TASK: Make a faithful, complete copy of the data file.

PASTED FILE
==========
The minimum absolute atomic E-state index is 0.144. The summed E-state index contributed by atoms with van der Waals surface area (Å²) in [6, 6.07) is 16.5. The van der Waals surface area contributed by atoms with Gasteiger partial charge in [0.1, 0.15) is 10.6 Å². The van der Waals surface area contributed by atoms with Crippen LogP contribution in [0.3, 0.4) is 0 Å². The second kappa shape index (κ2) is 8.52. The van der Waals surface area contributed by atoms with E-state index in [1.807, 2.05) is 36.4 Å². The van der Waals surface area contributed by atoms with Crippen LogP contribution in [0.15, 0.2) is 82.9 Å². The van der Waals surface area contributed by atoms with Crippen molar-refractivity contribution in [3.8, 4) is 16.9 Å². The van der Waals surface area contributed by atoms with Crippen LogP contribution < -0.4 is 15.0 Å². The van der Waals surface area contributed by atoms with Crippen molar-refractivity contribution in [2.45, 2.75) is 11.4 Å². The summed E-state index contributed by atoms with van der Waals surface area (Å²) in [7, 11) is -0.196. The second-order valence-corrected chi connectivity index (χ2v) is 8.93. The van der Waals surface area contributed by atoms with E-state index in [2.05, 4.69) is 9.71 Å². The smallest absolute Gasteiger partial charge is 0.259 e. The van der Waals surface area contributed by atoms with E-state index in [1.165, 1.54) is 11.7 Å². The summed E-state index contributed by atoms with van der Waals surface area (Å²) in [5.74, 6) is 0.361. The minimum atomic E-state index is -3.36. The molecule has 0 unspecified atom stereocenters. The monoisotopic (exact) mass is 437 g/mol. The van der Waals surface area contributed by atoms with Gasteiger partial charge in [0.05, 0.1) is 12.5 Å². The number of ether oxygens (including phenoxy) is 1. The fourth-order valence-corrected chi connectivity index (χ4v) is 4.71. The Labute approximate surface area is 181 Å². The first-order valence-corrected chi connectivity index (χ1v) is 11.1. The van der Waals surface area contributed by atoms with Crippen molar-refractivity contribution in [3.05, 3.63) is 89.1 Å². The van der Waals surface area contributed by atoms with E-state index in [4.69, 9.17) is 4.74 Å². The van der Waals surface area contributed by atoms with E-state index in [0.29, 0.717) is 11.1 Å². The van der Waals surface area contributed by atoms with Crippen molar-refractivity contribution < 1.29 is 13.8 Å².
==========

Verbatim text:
The minimum absolute atomic E-state index is 0.144. The summed E-state index contributed by atoms with van der Waals surface area (Å²) in [6, 6.07) is 16.5. The van der Waals surface area contributed by atoms with Gasteiger partial charge in [0.1, 0.15) is 10.6 Å². The van der Waals surface area contributed by atoms with Crippen LogP contribution in [0.3, 0.4) is 0 Å². The second kappa shape index (κ2) is 8.52. The van der Waals surface area contributed by atoms with E-state index in [1.807, 2.05) is 36.4 Å². The van der Waals surface area contributed by atoms with Crippen LogP contribution in [0.15, 0.2) is 82.9 Å². The van der Waals surface area contributed by atoms with Crippen molar-refractivity contribution in [3.8, 4) is 16.9 Å². The van der Waals surface area contributed by atoms with Crippen LogP contribution < -0.4 is 15.0 Å². The van der Waals surface area contributed by atoms with Crippen molar-refractivity contribution in [2.45, 2.75) is 11.4 Å². The summed E-state index contributed by atoms with van der Waals surface area (Å²) in [7, 11) is -0.196. The second-order valence-corrected chi connectivity index (χ2v) is 8.93. The van der Waals surface area contributed by atoms with E-state index in [2.05, 4.69) is 9.71 Å². The smallest absolute Gasteiger partial charge is 0.259 e. The van der Waals surface area contributed by atoms with E-state index in [1.165, 1.54) is 11.7 Å². The summed E-state index contributed by atoms with van der Waals surface area (Å²) in [5.74, 6) is 0.361. The minimum atomic E-state index is -3.36. The molecule has 0 unspecified atom stereocenters. The monoisotopic (exact) mass is 437 g/mol. The van der Waals surface area contributed by atoms with Gasteiger partial charge in [0.05, 0.1) is 12.5 Å². The number of ether oxygens (including phenoxy) is 1. The fourth-order valence-corrected chi connectivity index (χ4v) is 4.71. The Labute approximate surface area is 181 Å². The first-order valence-corrected chi connectivity index (χ1v) is 11.1. The van der Waals surface area contributed by atoms with Crippen molar-refractivity contribution in [3.05, 3.63) is 89.1 Å². The van der Waals surface area contributed by atoms with E-state index in [4.69, 9.17) is 4.74 Å². The van der Waals surface area contributed by atoms with E-state index in [0.29, 0.717) is 11.1 Å². The van der Waals surface area contributed by atoms with Crippen molar-refractivity contribution < 1.29 is 13.8 Å².